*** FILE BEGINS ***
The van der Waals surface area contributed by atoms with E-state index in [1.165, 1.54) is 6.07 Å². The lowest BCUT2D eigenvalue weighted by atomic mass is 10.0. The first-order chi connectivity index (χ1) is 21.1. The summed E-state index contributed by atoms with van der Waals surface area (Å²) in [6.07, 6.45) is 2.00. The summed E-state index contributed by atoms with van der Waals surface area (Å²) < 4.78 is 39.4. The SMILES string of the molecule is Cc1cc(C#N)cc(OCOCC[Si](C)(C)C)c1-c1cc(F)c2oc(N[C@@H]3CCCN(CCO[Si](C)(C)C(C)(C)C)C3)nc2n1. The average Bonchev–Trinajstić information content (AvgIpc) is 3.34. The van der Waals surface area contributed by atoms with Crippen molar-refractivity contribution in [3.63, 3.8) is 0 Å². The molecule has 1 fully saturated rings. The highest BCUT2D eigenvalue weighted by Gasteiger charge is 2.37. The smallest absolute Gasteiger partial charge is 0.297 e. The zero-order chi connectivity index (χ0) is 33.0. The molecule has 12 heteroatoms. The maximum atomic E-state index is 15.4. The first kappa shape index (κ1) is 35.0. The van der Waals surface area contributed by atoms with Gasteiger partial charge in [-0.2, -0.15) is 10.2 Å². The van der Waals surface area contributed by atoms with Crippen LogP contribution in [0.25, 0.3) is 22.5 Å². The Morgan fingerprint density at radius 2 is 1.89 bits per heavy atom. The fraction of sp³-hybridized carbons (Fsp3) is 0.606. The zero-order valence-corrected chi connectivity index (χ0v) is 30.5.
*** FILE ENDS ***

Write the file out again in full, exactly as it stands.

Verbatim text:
The van der Waals surface area contributed by atoms with E-state index in [1.165, 1.54) is 6.07 Å². The lowest BCUT2D eigenvalue weighted by atomic mass is 10.0. The first-order chi connectivity index (χ1) is 21.1. The summed E-state index contributed by atoms with van der Waals surface area (Å²) in [6.07, 6.45) is 2.00. The summed E-state index contributed by atoms with van der Waals surface area (Å²) < 4.78 is 39.4. The SMILES string of the molecule is Cc1cc(C#N)cc(OCOCC[Si](C)(C)C)c1-c1cc(F)c2oc(N[C@@H]3CCCN(CCO[Si](C)(C)C(C)(C)C)C3)nc2n1. The average Bonchev–Trinajstić information content (AvgIpc) is 3.34. The van der Waals surface area contributed by atoms with Crippen molar-refractivity contribution in [3.63, 3.8) is 0 Å². The molecule has 1 fully saturated rings. The highest BCUT2D eigenvalue weighted by Gasteiger charge is 2.37. The smallest absolute Gasteiger partial charge is 0.297 e. The zero-order chi connectivity index (χ0) is 33.0. The molecule has 12 heteroatoms. The maximum atomic E-state index is 15.4. The first kappa shape index (κ1) is 35.0. The van der Waals surface area contributed by atoms with Gasteiger partial charge in [-0.2, -0.15) is 10.2 Å². The van der Waals surface area contributed by atoms with Crippen LogP contribution in [0.25, 0.3) is 22.5 Å². The Morgan fingerprint density at radius 2 is 1.89 bits per heavy atom. The fraction of sp³-hybridized carbons (Fsp3) is 0.606. The zero-order valence-corrected chi connectivity index (χ0v) is 30.5.